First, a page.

The 2013 NBA Draft has consistently been described as one of the weakest classes in recent history, and arguably one of the least talented in the last 15 years (although we’re still going to leave that spot for the 2000 Draft class). The top of this year’s class isn’t stockpiled with future Hall of Famers, but there are a few prospects that stand out from the rest of the potential role players that’ll be selected on June 27.
Anthony Bennett is one of the most talented players in the 2013 Draft. That point is not debatable. As a freshman at UNLV, Bennett produced one of the best seasons of any first-year player in the country. He scored 22 points in three of his first four collegiate games, and out of the Running Rebels’ 16 out-of-conference games, Bennett recorded double-doubles in seven of them. Yet Bennett shined brightest in an early December game against the Cal Bears, scoring 25 points, on 53 percent shooting, and pulling down 13 rebounds.
However, conference play revealed a completely different side of Bennett. By that point the focal point of many scouting reports, the 6-7, 240-pound Canadian found it a lot harder to be as dominant as he was at the beginning of the season. In 19 conference games, Bennett was held under double-digits seven times, even scoring zero points against Wyoming (left after four minutes with an injured shoulder) and one point against Nevada in 17 minutes of action.
UNLV has produced many NBA players, 20 in total, but no player entered the NBA with more hype and attention than Larry “Grandmama” Johnson. Depending on when you were born, you either remember Johnson as an elite physical specimen with strength and athleticism beyond the wildest imagination, who occasionally wore dresses, or as a stocky stretch four that sent the New York Knicks to the NBA Finals in 1999 thanks to a four-point play against the Indiana Pacers. Well, neither of these descriptions do “LJ” full justice.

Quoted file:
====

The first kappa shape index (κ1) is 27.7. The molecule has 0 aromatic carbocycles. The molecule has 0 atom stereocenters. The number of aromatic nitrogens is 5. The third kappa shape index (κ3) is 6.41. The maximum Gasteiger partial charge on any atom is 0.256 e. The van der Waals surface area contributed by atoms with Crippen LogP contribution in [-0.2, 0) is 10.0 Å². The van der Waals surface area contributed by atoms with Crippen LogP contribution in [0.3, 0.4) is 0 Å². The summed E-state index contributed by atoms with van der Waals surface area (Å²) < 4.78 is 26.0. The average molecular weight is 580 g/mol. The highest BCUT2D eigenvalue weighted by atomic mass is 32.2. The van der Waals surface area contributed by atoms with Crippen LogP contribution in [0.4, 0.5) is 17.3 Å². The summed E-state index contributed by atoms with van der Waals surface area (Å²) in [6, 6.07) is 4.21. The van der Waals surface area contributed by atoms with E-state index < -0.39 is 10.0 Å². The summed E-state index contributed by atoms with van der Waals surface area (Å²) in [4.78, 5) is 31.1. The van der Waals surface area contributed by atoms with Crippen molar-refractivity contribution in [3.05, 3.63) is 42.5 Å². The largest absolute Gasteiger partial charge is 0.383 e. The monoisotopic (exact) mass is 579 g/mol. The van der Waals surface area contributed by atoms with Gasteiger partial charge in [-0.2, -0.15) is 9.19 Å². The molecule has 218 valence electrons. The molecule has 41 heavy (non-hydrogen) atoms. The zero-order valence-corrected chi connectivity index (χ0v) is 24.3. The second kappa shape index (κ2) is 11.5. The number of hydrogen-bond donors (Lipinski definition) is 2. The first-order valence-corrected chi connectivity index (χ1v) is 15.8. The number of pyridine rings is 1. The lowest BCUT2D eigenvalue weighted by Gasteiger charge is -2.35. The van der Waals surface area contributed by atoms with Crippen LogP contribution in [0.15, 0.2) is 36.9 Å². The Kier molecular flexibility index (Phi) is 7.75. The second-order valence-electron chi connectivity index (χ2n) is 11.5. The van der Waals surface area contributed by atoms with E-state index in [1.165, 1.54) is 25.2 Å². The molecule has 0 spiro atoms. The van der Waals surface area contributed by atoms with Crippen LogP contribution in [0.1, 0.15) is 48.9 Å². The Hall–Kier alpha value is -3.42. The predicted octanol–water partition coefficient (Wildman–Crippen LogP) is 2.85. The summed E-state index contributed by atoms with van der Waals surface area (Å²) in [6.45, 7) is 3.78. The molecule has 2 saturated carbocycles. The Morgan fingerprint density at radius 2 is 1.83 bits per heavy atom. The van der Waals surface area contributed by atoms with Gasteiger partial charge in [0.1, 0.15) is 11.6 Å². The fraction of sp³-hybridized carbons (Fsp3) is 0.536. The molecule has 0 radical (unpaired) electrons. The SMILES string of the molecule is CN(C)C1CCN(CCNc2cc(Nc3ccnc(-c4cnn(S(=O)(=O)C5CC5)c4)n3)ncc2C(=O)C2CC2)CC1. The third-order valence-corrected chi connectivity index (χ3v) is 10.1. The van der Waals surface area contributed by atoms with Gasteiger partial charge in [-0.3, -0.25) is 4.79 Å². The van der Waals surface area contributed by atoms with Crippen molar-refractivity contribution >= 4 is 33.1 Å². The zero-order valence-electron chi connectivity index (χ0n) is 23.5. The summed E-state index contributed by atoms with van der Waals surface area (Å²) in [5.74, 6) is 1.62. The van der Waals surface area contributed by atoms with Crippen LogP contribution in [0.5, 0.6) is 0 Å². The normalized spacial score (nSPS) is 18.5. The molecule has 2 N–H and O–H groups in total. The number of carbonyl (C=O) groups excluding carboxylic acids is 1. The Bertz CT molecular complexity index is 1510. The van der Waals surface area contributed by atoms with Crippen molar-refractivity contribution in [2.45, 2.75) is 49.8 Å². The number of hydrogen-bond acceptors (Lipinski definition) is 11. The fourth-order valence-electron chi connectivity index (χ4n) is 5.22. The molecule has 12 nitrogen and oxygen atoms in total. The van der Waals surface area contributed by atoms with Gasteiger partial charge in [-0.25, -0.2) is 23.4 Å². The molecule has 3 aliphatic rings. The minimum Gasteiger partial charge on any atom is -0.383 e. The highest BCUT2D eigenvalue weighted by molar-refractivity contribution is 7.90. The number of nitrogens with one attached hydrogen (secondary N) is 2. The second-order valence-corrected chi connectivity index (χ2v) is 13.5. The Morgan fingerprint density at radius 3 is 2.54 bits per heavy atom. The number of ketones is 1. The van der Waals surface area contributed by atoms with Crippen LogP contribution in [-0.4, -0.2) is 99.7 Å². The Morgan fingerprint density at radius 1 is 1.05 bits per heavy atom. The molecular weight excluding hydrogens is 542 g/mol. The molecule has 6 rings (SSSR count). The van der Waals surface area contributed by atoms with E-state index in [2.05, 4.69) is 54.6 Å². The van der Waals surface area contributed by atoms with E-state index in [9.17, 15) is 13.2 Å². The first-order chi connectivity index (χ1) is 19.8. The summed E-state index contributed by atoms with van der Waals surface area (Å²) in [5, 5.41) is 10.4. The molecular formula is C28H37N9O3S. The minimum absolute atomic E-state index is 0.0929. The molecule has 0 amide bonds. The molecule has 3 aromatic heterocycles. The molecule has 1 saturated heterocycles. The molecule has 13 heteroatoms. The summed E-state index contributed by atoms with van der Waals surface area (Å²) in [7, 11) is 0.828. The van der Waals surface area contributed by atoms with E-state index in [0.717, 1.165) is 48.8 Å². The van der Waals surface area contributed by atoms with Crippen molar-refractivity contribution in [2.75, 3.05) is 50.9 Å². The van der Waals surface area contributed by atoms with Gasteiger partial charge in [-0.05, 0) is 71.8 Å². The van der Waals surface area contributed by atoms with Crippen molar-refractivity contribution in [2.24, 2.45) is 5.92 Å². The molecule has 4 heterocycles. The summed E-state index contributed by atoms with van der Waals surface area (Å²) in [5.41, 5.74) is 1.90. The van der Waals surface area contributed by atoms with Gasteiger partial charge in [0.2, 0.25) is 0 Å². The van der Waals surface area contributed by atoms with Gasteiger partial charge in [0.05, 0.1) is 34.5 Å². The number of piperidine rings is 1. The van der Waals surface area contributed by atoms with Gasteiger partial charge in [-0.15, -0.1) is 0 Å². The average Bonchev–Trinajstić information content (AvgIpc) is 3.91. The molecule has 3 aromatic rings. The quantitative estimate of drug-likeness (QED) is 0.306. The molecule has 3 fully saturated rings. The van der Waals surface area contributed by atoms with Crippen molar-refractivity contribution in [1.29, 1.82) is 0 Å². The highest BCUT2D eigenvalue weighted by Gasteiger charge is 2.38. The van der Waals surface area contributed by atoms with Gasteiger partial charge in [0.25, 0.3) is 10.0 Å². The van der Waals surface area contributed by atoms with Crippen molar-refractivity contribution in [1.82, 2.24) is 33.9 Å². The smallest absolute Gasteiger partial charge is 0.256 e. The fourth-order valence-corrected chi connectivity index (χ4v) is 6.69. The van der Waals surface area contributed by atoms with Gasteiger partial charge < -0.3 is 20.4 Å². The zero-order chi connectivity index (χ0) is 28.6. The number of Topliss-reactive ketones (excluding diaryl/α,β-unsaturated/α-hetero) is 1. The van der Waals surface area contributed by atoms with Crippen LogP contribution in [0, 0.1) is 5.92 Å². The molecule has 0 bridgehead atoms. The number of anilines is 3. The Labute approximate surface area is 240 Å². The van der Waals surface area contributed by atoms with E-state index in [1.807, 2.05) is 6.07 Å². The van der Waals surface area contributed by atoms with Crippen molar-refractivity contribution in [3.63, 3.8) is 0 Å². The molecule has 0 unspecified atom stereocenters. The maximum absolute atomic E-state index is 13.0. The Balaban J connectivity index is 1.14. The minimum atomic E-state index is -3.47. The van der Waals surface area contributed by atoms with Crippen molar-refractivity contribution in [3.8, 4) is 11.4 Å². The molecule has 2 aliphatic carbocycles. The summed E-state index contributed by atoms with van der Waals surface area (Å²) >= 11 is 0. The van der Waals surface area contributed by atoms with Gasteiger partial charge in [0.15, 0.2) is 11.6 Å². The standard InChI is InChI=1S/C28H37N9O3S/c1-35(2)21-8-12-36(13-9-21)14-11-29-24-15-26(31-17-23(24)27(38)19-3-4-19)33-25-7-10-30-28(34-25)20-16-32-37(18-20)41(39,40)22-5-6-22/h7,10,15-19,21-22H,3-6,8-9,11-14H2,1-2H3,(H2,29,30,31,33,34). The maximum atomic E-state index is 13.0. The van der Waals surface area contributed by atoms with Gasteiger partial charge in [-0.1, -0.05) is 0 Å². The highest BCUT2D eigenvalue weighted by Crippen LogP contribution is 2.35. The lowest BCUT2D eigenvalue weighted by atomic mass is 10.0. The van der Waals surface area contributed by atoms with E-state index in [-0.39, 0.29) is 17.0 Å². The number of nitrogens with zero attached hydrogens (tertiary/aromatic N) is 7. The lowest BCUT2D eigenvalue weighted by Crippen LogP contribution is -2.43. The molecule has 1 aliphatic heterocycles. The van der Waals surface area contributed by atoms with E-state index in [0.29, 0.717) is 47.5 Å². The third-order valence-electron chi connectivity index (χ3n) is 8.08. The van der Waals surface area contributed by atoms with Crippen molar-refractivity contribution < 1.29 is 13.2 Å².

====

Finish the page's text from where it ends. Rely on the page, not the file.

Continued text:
In his first year at UNLV, he averaged 20.6 points and 11.4 boards a game, shooting 62 percent from the field and 34 percent from beyond the arc. In short, he could do just about everything. At only 6-6/6-7, Johnson wasn’t the tallest of forwards, but what he lacked in size he made up for with will, strength and athleticism. No one voluntarily stood in front of LJ when he came thundering down the lane and no one could keep him off the boards if he went to get a rebound. Johnson’s talent landed him a First Team All-American spot, as well as a national title for the Runnin’ Rebs.
He returned for a senior season that saw him average 22.7 points and 10.9 rebounds a nigght, while upping his shooting percentages to 66 percent (field goal) and 35.4 percent (three-point). Johnson took home a stack of awards as well — NABC Player of the Year, Nasimith Award, Sporting News Player of the Year, USBWA Player of the Year and the Wooden Award — but was unable to capture a second NCAA championship. Still, Johnson was the undisputed No. 1 selection in the 1991 NBA Draft and the Charlotte Hornets soon unleashed “Grandmama” on a national scale.